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Wednesday - December 12, 2018

In my view, the Christian religion is the most important and one of the first things in which all children, under a free government ought to be instructed... No truth is more evident to my mind than that the Christian religion must be the basis of any government intended to secure the rights and privileges of a free people.
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1828 Noah Webster Dictionary
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1828.mshaffer.comWord [electric]

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electric

ELEC'TRIC, n. Any body or substance capable of exhibiting electricity by means of friction or otherwise,and of resisting the passage of it from one body to another. Hence an electric is called a non-conductor, an electric per se. Such are amber, glass, rosin, wax, gum-lac, sulphur, &c.




Evolution (or devolution) of this word [electric]

1828 Webster1844 Webster1913 Webster

ELEC'TRIC, n. Any body or substance capable of exhibiting electricity by means of friction or otherwise,and of resisting the passage of it from one body to another. Hence an electric is called a non-conductor, an electric per se. Such are amber, glass, rosin, wax, gum-lac, sulphur, &c.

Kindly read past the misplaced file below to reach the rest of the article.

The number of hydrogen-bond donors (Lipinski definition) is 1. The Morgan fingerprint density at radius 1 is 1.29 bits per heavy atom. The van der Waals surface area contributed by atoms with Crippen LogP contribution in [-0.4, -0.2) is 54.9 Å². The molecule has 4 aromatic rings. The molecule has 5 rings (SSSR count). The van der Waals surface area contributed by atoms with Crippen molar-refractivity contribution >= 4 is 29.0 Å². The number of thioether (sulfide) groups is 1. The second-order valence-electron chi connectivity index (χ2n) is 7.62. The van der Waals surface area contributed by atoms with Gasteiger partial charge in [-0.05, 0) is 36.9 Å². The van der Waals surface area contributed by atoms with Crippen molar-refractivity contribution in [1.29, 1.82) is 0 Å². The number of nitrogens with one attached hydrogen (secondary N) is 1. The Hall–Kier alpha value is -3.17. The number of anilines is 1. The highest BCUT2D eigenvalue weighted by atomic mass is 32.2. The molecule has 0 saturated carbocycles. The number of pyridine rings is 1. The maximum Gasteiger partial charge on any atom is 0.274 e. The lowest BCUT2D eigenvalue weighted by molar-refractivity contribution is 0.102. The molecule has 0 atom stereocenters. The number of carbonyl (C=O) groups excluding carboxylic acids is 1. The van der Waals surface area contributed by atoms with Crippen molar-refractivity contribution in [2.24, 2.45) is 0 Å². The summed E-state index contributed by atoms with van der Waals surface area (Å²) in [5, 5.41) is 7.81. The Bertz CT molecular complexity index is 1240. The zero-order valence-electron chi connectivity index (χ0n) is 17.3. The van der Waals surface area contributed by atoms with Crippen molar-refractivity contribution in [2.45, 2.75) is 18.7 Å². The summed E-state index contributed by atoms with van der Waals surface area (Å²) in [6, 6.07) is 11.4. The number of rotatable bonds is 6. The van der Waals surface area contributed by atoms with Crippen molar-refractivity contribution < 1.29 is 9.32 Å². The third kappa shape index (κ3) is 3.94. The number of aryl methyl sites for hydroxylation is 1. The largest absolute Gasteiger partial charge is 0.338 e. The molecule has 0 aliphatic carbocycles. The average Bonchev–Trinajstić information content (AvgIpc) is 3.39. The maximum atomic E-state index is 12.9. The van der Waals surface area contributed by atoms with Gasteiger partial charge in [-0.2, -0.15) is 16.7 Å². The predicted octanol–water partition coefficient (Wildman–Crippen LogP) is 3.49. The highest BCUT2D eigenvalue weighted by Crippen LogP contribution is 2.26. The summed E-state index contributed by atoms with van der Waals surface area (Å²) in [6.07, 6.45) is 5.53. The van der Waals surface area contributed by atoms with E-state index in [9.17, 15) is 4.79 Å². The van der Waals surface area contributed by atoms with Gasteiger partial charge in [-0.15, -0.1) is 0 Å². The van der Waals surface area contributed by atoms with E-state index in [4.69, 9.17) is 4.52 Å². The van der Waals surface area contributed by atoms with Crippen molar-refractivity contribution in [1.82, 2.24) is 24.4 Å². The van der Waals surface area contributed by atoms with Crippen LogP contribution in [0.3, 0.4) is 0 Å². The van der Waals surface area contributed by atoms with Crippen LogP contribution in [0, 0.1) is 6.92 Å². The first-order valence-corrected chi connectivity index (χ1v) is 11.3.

E-LEC'TRIC, n.

Any body or substance capable of exhibiting electricity by means of friction or otherwise, and of resisting the passage of it from one body to another. Hence an electric is called a non-conductor, an electric per se. Such are amber, glass, resin, wax, gum-lac, sulphur, &c.


E*lec"tric
  1. Pertaining to electricity; consisting of, containing, derived from, or produced by, electricity; as, electric power or virtue; an electric jar; electric effects; an electric spark.
  2. A nonconductor of electricity, as amber, glass, resin, etc., employed to excite or accumulate electricity.
  3. Capable of occasioning the phenomena of electricity; as, an electric or electrical machine or substance.
  4. Electrifying; thrilling; magnetic.

    "Electric Pindar." Mrs. Browning.